On its 30th year anniversary, nearly 500,000 people have congregated to Budapest to celebrate at Sziget Festival. Routinely known as the European Glastonbury and The Island of Freedom, Sziget Festival 2023 marked yet another year in paradise.
With over 50 stages, reviewing Sziget was always going to be a lofty task. Sadly, I did not visit all 50 stages – but take it as a sign that it is practically, physically impossible to be bored at the festival. It’s an impressive feat of logistics that there’s little sound spillage and plenty of bars for hydration; clearly these guys have mastered the art of putting on a show.
Florence + The Machine started off the festival on Thursday with a wild bang, bringing her riveting woodland ritual energy to the Sziget crowd. Whether it’s loud noisy numbers like ‘Ship To Wreck’ to more sinister numbers like ‘Big God’, Florence manages to pull you in with ease. “Thank you for your offerings!”, she chanted as people got up on shoulders to the sound of ‘Rabbit Heart’. It’s exactly the right start needed for a huge festival like Sziget.
On Friday, we were treated to YUNGBLUD, whose charisma truly knows no bounds. Yeah, it’s a bit performatively sweary – are you sufficiently punk if you don’t say fuck in the middle of every sentence? Nevertheless, his ability to turn an uncertain crowd into raving, waving fans in an hour is very impressive to watch. Then we caught a snippet of Loyle Carner, who keeps proving that his artistry continues to flourish. He opened with the raging ‘Hate’, and delivered the monologue to ‘Polyfilla’ under a picturesque streetlamp. Then, we sped off to headliners Imagine Dragons, who blessed Hungary with their titanic stadium rock anthems. This is the perfect band to headline your festival given how mighty their sound is – wait until you’re screaming “RADIOACTIVE!!!” in a giant, raucous crowd.
Come Saturday, we saw a fresh-faced Niall Horan with his smooth blend of 80s pop and his revamped talk show aesthetic. He was his natural charming, down-to-earth self, complimenting the Hungarians as sexy people and wearing the Hungarian flag colours in his outfit. It’s a bit of a strange jump to David Guetta as the headliner, but the crowd was absolutely wild for him. What’s great about Guetta is that he is unafraid to play the classics of Eurodance and EDM; fans were treated to crowdpleasers such as ‘I’m Blue’, ‘I Gotta Feeling’ and Peggy Gou’s breakout summer hit ‘Na Na Na’.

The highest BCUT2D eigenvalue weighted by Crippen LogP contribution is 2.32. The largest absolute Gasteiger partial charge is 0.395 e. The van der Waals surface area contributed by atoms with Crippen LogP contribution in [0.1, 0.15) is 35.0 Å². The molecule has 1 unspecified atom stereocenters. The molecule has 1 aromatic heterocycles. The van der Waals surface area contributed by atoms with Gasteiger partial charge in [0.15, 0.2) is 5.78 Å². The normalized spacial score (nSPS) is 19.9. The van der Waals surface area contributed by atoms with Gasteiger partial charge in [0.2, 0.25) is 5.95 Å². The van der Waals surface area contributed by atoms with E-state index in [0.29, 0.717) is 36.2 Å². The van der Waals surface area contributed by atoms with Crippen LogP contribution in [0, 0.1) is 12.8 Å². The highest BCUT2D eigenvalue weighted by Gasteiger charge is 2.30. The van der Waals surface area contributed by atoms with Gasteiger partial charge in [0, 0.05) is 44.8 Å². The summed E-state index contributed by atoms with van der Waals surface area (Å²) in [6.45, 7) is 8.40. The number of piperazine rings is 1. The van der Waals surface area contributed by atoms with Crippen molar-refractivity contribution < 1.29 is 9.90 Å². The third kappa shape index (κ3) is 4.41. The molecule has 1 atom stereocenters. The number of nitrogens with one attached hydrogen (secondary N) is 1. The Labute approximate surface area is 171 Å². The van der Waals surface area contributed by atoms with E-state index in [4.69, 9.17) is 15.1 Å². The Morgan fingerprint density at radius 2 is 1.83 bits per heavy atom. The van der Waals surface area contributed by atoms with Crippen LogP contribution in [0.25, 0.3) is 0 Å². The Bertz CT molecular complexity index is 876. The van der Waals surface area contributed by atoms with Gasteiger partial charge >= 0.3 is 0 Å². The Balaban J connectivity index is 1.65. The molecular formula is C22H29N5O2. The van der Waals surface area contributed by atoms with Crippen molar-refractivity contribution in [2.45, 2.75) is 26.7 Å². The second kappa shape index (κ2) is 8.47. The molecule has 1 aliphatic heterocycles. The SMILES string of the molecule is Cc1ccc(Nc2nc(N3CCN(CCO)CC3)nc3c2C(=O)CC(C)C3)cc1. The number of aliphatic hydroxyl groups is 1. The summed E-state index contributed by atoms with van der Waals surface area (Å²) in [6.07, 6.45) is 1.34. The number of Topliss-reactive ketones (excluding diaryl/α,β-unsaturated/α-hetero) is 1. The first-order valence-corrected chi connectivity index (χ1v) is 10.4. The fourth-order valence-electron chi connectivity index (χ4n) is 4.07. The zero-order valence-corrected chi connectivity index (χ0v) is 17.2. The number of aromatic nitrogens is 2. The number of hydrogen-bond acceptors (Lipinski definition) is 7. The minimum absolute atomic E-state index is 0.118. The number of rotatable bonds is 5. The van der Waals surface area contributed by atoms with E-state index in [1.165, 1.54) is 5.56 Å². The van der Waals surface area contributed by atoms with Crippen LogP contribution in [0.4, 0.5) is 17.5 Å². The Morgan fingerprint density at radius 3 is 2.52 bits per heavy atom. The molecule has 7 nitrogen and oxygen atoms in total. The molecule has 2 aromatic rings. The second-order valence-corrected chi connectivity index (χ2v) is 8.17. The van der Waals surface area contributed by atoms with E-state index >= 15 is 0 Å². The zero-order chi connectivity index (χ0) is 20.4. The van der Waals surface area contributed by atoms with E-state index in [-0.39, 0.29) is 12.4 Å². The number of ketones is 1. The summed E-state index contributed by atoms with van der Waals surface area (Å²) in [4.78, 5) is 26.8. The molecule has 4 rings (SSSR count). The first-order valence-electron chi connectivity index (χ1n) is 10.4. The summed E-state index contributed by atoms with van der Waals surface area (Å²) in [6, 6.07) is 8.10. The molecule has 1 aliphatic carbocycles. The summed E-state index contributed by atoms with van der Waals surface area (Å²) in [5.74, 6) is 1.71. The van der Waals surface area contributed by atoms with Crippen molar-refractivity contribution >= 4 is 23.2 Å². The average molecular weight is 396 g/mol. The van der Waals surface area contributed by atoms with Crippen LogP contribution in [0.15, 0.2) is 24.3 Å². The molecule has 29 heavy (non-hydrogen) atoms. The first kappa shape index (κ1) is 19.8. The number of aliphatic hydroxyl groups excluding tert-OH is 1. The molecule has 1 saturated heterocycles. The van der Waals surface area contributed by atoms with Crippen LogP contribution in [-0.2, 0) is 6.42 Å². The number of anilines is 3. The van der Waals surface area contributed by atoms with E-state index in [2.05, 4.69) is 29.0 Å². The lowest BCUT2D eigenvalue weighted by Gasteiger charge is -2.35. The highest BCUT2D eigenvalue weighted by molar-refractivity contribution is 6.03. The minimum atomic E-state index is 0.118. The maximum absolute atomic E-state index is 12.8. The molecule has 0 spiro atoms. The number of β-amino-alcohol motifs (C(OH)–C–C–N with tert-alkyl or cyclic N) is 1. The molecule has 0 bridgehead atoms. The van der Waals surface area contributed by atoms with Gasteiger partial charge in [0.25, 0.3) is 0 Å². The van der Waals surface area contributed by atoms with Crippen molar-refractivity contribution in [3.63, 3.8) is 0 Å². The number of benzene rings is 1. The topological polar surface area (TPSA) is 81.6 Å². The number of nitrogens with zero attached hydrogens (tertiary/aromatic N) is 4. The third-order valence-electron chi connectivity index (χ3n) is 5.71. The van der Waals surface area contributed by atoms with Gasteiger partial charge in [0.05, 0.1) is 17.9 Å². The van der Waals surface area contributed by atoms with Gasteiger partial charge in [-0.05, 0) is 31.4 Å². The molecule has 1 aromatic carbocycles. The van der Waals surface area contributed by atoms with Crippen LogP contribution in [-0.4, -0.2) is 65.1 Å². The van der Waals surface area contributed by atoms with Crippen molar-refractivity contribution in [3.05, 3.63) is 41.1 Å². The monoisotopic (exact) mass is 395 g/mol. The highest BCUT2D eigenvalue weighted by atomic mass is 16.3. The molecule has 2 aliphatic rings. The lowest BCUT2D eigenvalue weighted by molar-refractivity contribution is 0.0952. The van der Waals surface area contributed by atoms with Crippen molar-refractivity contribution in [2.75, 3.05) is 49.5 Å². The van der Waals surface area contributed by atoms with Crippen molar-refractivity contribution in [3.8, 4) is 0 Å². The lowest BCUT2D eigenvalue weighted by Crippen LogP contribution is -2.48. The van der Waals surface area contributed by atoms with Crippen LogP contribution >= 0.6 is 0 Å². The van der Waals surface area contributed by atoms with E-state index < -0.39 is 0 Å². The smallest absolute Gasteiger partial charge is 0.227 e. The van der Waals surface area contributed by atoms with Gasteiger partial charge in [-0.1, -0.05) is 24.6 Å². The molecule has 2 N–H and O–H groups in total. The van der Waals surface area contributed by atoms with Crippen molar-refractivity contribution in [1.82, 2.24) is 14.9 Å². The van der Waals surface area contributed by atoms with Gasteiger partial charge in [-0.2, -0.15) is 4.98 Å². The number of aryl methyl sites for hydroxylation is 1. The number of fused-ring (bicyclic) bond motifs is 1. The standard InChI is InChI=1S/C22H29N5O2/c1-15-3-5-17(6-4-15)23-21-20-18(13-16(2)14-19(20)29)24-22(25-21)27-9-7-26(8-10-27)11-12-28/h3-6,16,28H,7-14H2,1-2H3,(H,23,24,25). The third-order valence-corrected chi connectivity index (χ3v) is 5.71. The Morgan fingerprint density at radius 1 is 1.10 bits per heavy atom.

On the last day of our trip, we managed to catch Arlo Parks on the main stage, who soothed everyone with her gorgeous, silky voice. The vocal mixing was a little too quiet for my taste, but she powered on through with her stripped back performance in the cozy afternoon sun. From Arlo Parks, we made it to the last bit of synth-pop powerhouses M83 (but just missed ‘Midnight City!’ Gah!). It was a grandiose, epic finish to their set that incorporated booming, psychedelic synths and Anthony Gonzalez’s trademark wail. Finally, Mumford & Sons headlined with their folk-pop hits like ‘Little Lion Man’ and ‘I Will Wait’. I’ll be completely honest, I haven’t kept up with them since 2012, but I hear Marcus Mumford has an excellent, stirring solo album (and to be fair, the crowd was pretty pleased with their setlist).
Sadly, we didn’t get to see Macklemore, Lorde or Billie Eilish – but given the sheer amount of extracurriculars at Sziget, there was hardly a dull moment. Where else can you find Niall Horan singing ‘Little Things’ as someone bungee jumps in the background? There’s amusement rides, glitter stations, art and dance workshops at the festival.
Sziget also presents itself as a haven for queer people with its Magic Mirror stage, where you can find everything from Drag Brunches to performers like Cakes da Killa and Raisha Cosima. Given the disturbing increase in anti-LGBT+ legislation growing in Hungary, it is genuinely incredible to see a major festival like Sziget platform queer artists and issues.
The festival boasts performers from over 62 countries; however, it would be nice to see acts outside the Anglosphere to be on bigger stages asides from the ‘Global Village’. You’re telling me there’s no room for K-pop acts or Latin popstars on the main stage? Imagine what European K-pop stans would do if they found out SHINee or Bad Bunny were performing in Budapest.
Given its international nature, however, everyone at the festival is incredibly friendly and welcoming; I personally counted dozens of Australians and Kiwis who had made the arduous 24-hour journey to come to Sziget. And for good reason: 30 years on from its initial inception, Sziget proves why it’s one of the most impressive festivals you could attend in Europe. There’s no shortage of fun to be had on this island and you get to see some of the biggest artists in the world in one of the most gorgeous cities in Europe.
Words: Alex Rigotti // @alex_rigatoni